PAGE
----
this day in crime history: march 1, 1932

On this date in 1932, Charles Lindbergh Jr., the 20 month old son of the famous aviator, was kidnapped from the family’s home near Hopewell, NJ. After weeks of negotiations, a ransom was paid and instructions were given where to find the child. The instructions, which directed the family to a nonexistent boat in Martha’s Vineyard, MA, were bogus. The boy’s body was found on May 12th in the woods near the Lindbergh home.

The investigation went on for two and a half years. In September of 1934, Bruno Richard Hauptmann was arrested after passing some of the gold certificates from the ransom. A search of Hauptmann’s home yielded over $13,000 of the ransom money. Hauptmann maintained his innocence, but was convicted of murder. He was executed by electrocution on April 3, 1936.

As a result of the Lindbergh case, the federal Kidnapping Act, also known as the Lindbergh Law, was passed making kidnapping a federal offense, falling under the jurisdiction of the FBI.

Further reading:

FBI Famous Cases – The Lindbergh Kidnapping

Crime Museum – The Lindbergh Kidnapping

Wikipedia – Lindbergh kidnapping

3 thoughts on “this day in crime history: march 1, 1932

  1. John D.:
    Although we may never know the entire truth here, there is some compelling evidence that points to Hauptman’s innocence, thought this is all after the fact.

    Very good story and post.

    Roll safe out there.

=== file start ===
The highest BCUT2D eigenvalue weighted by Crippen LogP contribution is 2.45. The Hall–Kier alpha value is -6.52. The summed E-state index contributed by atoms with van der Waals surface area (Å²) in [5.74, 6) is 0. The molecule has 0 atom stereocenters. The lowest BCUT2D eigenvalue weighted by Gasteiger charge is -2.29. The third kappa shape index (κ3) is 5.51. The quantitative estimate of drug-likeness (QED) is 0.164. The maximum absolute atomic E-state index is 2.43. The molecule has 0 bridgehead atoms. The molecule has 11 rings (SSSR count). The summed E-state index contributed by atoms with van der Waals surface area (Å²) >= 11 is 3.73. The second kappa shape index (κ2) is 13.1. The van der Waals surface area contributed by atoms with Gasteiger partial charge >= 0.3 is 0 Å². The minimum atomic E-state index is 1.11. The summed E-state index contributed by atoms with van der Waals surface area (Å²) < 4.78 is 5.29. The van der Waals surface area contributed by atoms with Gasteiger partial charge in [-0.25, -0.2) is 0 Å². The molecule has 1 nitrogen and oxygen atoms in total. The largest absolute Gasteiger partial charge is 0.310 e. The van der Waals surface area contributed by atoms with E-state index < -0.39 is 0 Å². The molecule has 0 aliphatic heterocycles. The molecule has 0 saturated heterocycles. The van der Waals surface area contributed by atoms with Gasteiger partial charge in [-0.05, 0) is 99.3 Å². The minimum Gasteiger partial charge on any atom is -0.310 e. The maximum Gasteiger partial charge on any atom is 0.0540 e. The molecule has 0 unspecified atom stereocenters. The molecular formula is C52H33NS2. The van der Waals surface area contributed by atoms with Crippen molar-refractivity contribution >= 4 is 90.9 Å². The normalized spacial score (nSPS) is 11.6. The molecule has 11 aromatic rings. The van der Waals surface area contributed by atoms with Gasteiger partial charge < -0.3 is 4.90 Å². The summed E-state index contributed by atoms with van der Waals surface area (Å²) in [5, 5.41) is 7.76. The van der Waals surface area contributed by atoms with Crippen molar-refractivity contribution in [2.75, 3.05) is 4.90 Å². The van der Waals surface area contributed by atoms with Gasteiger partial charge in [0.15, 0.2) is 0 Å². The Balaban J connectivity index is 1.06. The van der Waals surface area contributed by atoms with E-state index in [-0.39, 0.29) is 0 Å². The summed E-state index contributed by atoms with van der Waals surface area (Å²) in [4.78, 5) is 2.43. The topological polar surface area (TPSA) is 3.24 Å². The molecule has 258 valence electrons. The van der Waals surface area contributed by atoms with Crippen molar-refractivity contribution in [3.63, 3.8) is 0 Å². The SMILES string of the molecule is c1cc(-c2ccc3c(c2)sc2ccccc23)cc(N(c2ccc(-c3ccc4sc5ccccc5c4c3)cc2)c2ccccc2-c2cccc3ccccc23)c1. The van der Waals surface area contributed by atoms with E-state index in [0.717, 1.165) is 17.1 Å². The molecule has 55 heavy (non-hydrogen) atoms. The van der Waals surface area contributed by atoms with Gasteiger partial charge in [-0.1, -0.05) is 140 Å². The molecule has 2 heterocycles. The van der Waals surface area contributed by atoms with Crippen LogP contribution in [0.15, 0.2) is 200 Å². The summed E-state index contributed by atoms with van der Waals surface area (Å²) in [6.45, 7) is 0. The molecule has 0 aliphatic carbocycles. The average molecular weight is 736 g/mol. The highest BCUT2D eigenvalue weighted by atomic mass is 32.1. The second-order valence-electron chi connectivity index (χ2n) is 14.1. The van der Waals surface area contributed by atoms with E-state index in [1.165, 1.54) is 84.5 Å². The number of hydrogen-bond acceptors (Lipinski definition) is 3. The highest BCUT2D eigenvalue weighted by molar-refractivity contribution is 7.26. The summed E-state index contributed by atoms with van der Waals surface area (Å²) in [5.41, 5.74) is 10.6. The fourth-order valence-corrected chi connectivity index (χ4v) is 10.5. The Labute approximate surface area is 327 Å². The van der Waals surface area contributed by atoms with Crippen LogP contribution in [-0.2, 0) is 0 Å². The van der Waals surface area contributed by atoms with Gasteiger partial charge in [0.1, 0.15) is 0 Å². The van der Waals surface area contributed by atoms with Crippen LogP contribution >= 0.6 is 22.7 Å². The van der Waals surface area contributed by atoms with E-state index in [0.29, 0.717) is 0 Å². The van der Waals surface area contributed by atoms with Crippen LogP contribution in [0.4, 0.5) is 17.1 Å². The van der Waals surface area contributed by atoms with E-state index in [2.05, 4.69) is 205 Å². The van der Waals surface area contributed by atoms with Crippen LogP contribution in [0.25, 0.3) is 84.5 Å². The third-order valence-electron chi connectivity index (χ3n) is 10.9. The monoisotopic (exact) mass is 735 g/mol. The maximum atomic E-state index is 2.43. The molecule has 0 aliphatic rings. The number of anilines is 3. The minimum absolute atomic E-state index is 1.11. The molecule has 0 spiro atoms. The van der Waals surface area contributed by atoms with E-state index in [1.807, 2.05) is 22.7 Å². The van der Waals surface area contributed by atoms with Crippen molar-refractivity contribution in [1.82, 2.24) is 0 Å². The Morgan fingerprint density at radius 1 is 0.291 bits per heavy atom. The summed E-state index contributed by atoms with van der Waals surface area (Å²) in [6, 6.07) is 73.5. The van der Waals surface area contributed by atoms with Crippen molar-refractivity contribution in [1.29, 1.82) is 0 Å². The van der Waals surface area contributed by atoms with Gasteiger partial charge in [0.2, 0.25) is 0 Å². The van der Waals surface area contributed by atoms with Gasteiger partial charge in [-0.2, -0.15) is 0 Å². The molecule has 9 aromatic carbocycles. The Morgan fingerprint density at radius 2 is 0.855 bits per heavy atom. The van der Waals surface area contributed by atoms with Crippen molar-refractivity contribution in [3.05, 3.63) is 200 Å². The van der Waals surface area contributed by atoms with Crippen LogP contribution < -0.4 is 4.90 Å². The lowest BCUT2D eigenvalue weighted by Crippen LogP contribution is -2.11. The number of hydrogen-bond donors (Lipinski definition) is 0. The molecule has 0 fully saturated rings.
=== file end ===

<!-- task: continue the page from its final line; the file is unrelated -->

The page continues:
Like

  2. I’m of the firm belief that Hauptmann was framed. Lindbergh never allowed the police to interview his household staff, a few of whom had shady backgrounds and/or associations.
    There is a book called The Lindbergh Crime (I think; I read it a long time ago and don’t recall the author) which postulates that Anne Morrow Lindbergh’s sister, who was mentally unstable (bipolar and other problems) and left the estate the day after the disappearance, killed the kid in a rage and the Lindbergh family covered it up. The NJSP’s investigation went nowhere because there was nothing to investigate, and when Hauptmann got caught in the switches, Lindbergh had no choice but to frame him in order to hide his own, and his family’s complicity. I’m not sure I believe it, but it’s plausible, especially considering that Lindbergh was the biggest celebrity in the world at the time and Hauptmann was a nobody.

    Like

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